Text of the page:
Jury Clears Vioxx Makers in Death of Florida Man
ROBERT SIEGEL, Host:
You're listening to ALL THINGS CONSIDERED from NPR News. The first Vioxx case to be tried in federal court has just ended in a win for Merck. A jury of eight unanimously decided that Merck was not liable for the death of a 53-year-old Florida man in 2001. Richard Dickie Irvin suffered a fatal heart attack after taking Vioxx for a month.
Merck pulled Vioxx from the market in 2004 after a study showed that it raised the risk of heart attacks. NPR's Snigdah Prakash joins us. And Snigdah, this is the second time that this case was being tried, no?
SIGDAH PRAKASH: Yes, exactly. It was tried back in November and December, in Houston, where it had been moved because of Katrina-related damage in New Orleans. And that time this case ended in a mistrial. This time, the jury deliberated for about four hours, we understand, and the jury of eight reached their verdict unanimously.
SIEGEL: Now, Merck faces thousands of cases over Vioxx. What's the significance of this case?
PRAKASH: That's right, Robert. At last count they faced almost 10 thousand cases. Three of them, only three, have come to trial so far. And until today, the score was split. The plaintiffs had a big win in the first case, in state court in Texas. Where a jury awarded almost a quarter of a billion dollars to the plaintiff. And of course the case will be appealed. And then the second case was a New Jersey state court, it was a win for Merck.
So this, this case tips the balance, which, from the point of view of Merck and investors is a good thing. And for plaintiffs it's not so good. Beyond this sort of scorecard, the significance of these early cases is that they are a test of the strength of each side's case. And specifically which story the jury will find more believable. Whether it's the plaintiffs' story that Vioxx was a very risky drug, and that Merck knew for years that it could cause heart attacks, but hid that evidence because it wanted to make big profits. Or the company's story. That, in fact, it behaved responsibly and pulled the drug from the market as soon as it knew that there was a problem.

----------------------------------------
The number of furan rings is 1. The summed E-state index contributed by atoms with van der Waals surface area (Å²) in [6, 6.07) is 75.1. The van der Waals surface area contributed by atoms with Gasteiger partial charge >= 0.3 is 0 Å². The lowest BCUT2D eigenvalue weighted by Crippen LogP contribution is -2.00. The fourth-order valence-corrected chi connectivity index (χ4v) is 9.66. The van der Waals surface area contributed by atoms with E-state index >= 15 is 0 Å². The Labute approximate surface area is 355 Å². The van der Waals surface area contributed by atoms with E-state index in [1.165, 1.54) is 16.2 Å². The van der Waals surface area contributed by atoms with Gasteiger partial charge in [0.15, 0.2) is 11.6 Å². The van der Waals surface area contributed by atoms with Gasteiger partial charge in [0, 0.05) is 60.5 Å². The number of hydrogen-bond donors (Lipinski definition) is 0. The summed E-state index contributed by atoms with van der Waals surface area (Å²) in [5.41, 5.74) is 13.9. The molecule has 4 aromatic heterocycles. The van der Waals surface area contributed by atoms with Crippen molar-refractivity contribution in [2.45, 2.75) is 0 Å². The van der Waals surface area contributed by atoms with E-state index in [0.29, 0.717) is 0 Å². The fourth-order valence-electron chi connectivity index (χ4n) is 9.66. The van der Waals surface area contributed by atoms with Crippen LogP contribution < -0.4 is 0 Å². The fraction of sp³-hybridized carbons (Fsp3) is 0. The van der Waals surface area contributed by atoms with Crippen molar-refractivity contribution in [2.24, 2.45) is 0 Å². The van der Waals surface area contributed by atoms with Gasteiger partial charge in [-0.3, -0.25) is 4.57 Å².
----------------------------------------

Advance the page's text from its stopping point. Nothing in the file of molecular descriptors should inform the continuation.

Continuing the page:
SIEGEL: Well what does this verdict in favor of Merck tell you about the strength of this particular case? Or the strength of Merck's defense, in general?
PRAKASH: Well I think there are a few lessons that we can draw from this. The first one, I think, is that these are very difficult cases for the plaintiffs. The very thing that made it difficult to detect the problem that Vioxx was causing, which is that heart attacks are so common in, in the United States, makes it hard to prove that any given heart attack was caused by Vioxx. In fact, the company's general counsel released a statement earlier today, and let me just read you a couple lines because I think it's sort of a roadmap for the strategy that they're going to follow.
He said, "like all Vioxx cases, this one was about individual causation. That's why we're dealing with these cases one-by-one as they come to trial. The fact remains that heart attacks are a major cause of death in the United States, and have multiple causes. It'll be difficult for plaintiffs to prove that Vioxx was the cause of any individual's heart attack."
SIEGEL: Snigdah, what's next in the, in the Vioxx cases?
PRAKASH: Robert, there are lots of more cases to come to trial. The very next case will be in New Jersey, it'll be a case which does involve long-term exposure where there are two plaintiffs who took the drug for many years, and suffered heart attacks. And the plaintiffs' lawyer in this case will be Mark Lanier, the man who won a big victory in Texas against Merck.
SIEGEL: Thank you. NPR's Snigdah Pakash.
NPR transcripts are created on a rush deadline by Verb8tm, Inc., an NPR contractor, and produced using a proprietary transcription process developed with NPR. This text may not be in its final form and may be updated or revised in the future. Accuracy and availability may vary. The authoritative record of NPR’s programming is the audio record.